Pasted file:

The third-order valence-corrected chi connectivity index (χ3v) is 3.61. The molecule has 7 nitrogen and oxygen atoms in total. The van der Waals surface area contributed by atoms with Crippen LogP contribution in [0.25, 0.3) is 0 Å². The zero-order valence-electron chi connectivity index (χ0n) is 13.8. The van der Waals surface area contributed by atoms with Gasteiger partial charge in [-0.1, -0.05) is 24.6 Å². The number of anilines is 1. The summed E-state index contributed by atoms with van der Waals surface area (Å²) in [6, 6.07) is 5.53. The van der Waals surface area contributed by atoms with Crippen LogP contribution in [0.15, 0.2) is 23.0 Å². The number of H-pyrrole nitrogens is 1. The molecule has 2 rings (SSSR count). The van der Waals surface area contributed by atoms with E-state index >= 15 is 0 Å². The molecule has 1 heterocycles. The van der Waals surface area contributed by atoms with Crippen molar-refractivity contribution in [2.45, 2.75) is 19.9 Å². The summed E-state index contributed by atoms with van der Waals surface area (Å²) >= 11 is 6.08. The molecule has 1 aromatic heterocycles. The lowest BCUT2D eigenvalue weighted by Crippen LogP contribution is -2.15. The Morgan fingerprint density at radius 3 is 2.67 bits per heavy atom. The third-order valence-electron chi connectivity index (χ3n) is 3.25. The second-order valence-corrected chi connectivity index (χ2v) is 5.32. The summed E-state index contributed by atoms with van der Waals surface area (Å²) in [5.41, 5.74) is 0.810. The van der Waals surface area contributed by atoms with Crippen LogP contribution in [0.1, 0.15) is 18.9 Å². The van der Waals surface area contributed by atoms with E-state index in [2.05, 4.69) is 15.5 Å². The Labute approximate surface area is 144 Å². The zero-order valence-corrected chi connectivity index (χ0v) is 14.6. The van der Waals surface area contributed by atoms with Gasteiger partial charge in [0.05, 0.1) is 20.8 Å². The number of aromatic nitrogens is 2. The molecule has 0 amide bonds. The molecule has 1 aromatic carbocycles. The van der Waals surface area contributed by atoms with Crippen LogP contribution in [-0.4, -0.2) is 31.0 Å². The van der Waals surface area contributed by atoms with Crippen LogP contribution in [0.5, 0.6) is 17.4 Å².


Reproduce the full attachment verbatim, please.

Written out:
The third-order valence-corrected chi connectivity index (χ3v) is 3.61. The molecule has 7 nitrogen and oxygen atoms in total. The van der Waals surface area contributed by atoms with Crippen LogP contribution in [0.25, 0.3) is 0 Å². The zero-order valence-electron chi connectivity index (χ0n) is 13.8. The van der Waals surface area contributed by atoms with Gasteiger partial charge in [-0.1, -0.05) is 24.6 Å². The number of anilines is 1. The summed E-state index contributed by atoms with van der Waals surface area (Å²) in [6, 6.07) is 5.53. The van der Waals surface area contributed by atoms with Crippen LogP contribution in [0.15, 0.2) is 23.0 Å². The number of H-pyrrole nitrogens is 1. The molecule has 2 rings (SSSR count). The van der Waals surface area contributed by atoms with E-state index >= 15 is 0 Å². The molecule has 1 heterocycles. The van der Waals surface area contributed by atoms with Crippen molar-refractivity contribution in [2.45, 2.75) is 19.9 Å². The summed E-state index contributed by atoms with van der Waals surface area (Å²) >= 11 is 6.08. The molecule has 1 aromatic heterocycles. The lowest BCUT2D eigenvalue weighted by Crippen LogP contribution is -2.15. The Morgan fingerprint density at radius 3 is 2.67 bits per heavy atom. The third-order valence-electron chi connectivity index (χ3n) is 3.25. The second-order valence-corrected chi connectivity index (χ2v) is 5.32. The summed E-state index contributed by atoms with van der Waals surface area (Å²) in [5.41, 5.74) is 0.810. The van der Waals surface area contributed by atoms with Crippen LogP contribution in [0.1, 0.15) is 18.9 Å². The van der Waals surface area contributed by atoms with E-state index in [2.05, 4.69) is 15.5 Å². The Labute approximate surface area is 144 Å². The zero-order valence-corrected chi connectivity index (χ0v) is 14.6. The van der Waals surface area contributed by atoms with Gasteiger partial charge in [0.05, 0.1) is 20.8 Å². The number of aromatic nitrogens is 2. The molecule has 0 amide bonds. The molecule has 1 aromatic carbocycles. The van der Waals surface area contributed by atoms with Crippen LogP contribution in [-0.4, -0.2) is 31.0 Å². The van der Waals surface area contributed by atoms with Crippen LogP contribution in [0.5, 0.6) is 17.4 Å².